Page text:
You are standing at the gates of Taevaskoda – Heaven’s Hall

Taevaskoda is one of Estonia’s most beautiful and important sacred natural sites. According to native tradition, it is sacrosanct in its entirety: the sandstone walls, the caves, springs and stones, the river, the earth, and the plants, animals and any other beings.

At Taevaskoda, you can sense the peace, serenity and power of nature. This is why people come here to get a blessing for their marriage, to name their children, to heal their spirit, mind and body, to pray and give thanks, or to celebrate folk calendar events and follow other important rituals.

In earlier days, Suur Taevaskoda (Big Taevaskoda) was used for village parties during folk holidays. It was also a meeting place for discussing important issues. The outcrops together with the river and the round rock at the foot of Suur Taevaskoda have been used as a site for prayers and offerings.

Praying to the Sacred Spring
Praying to the Sacred Spring
The caves are a home for spiritual beings. Tradition allows you to peep inside, but you must not enter, or you may risk becoming deaf, blind or even insane. Scratching your name on the walls and fishing are likewise not allowed.

The water of the several springs flowing from the outcrops is known to heal eyes. The Emaläte spring, or Mother Spring, at Väike Taevaskoda (Small Taevaskoda) was said to be the mother of all springs. In earlier times, the cave surrounding Emaläte began much closer to the river and a forest track led over the cave and the outcrop.


The historical sacred groves in Estonia
The historical sacred groves in Estonia
In Estonia, there are records of more than 800 sacred groves. Sacred groves are historical sacred sites covering a wider area of land which have been used by the local community. In addition to sacred groves, there are several thousand sacred springs, stones, trees, caves, cliffs and other sacred natural sites in Estonia. Hundreds of sacred natural sites are still in active use.

The spiritual heritage related to sacred natural sites covers knowledge of the natural environment, place-names, place and family lore, beliefs, customs and rituals. Sacred natural sites also provide fertile ground for modern culture, as sources of given names and surnames, literature, art and music.


The International Union for Conservation of Nature calls sacred natural sites the oldest protected areas of humankind and suggests that the local community traditions in them should be recognised. Many indigenous peoples share the idea that sacred sites are created and changed solely by the nature. People visit the sites, but do not intervene in the course of nature there.


Offering of silver dust
Offering of silver dust
By acknowledging the ancient traditions, you help protect the environment and may gain help and spiritual nourishment from the sacred site. Sacred groves are said to be situated in places of power which amplify our thoughts, words and deeds. Anything done there, whether good or bad, is believed to return to the author with multiplied strength. This is why Taevaskoda is a place of good thoughts, words and deeds.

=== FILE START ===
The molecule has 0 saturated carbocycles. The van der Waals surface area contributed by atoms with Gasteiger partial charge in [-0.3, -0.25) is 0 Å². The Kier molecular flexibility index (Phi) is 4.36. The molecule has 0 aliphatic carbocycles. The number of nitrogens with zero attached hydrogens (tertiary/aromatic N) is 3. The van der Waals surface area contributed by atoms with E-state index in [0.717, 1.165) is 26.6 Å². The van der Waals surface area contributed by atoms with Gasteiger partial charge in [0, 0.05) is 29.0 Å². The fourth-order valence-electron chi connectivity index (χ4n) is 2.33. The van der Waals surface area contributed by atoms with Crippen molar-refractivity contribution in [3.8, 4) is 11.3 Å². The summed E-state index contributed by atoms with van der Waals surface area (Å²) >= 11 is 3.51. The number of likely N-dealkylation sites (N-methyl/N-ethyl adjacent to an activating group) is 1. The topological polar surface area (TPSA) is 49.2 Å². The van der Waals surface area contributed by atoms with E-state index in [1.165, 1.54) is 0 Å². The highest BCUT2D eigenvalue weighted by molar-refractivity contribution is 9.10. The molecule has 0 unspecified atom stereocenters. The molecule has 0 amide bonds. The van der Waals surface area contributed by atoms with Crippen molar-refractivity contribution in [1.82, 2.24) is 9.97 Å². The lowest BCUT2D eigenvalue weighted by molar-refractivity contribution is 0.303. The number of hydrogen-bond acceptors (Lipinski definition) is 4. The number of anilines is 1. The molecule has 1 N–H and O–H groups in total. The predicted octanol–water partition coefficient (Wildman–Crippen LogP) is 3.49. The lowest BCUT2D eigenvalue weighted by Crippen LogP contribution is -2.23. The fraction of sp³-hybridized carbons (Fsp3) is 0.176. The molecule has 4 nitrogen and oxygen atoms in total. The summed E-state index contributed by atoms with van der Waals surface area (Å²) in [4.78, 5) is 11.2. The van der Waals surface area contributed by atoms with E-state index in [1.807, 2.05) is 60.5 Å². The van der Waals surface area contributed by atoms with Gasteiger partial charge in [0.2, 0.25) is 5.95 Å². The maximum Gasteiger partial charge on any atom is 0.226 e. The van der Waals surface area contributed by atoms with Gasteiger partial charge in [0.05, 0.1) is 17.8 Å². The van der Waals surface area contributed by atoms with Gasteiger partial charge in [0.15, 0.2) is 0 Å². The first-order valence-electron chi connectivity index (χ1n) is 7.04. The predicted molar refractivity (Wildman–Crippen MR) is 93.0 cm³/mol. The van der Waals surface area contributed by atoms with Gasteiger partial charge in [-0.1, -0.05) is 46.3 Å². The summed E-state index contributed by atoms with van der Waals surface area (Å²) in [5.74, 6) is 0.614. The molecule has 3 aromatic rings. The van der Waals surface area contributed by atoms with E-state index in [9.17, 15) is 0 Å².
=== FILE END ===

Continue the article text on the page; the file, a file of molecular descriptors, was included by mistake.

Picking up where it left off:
CLEANLINESS: When you visit a sacred grove, you should be sober, your body, clothes and mind should be clean and you should not leave any rubbish or leftovers in the grove. Just like when visiting a shrine, you should enter a sacred grove on foot and leave any pets outside. If you need the toilet, you should go outside the boundaries of the sacred site. When you leave, take any rubbish with you.

INTACTNESS: In a sacred grove, no thought, word or deed should harm any living being, including trees and bushes and the ground. According to folk wisdom, not even a twig can be broken in a sacred grove, and nor is it permitted to pick flowers, berries or mushrooms, or to hunt, fish or harvest natural resources in any other way. Likewise, it is not permitted to scratch names into the sandstone walls or enter the caves.

PEACE: It is desirable to keep silent and in peace in a sacred grove in order not to disturb its inhabitants or visitors. Every tree, stone, body of water or site has its own soul or spirit.

GIFTS: You can tie a ribbon, strip of cloth or thread of wool as a gift to a tree in the sacred grove. Please note that it should be of natural fibres and tied loosely. You can also give coins or silver dust scratched from a silver item, or offer some bits of fresh food or drink. Please do not touch the gifts left by others.

FIRE: Like the water in the springs and the river flowing in a sacred site, any fire lit there is also sacred. Burn no rubbish, such as plastic packaging, bottles or bottle caps. A candle may be lit only if it is made of beeswax or tallow and burns entirely. Candles should not be left in the caves.

Stop for a moment to clear your mind before entering the sacred site. In ancient times, people used to greet the forest and bow to the sacred grove. An open and clear mind will experience more.

Text by Ahto Kaasik, Centre for Sacred Natural Sites at the University of Tartu.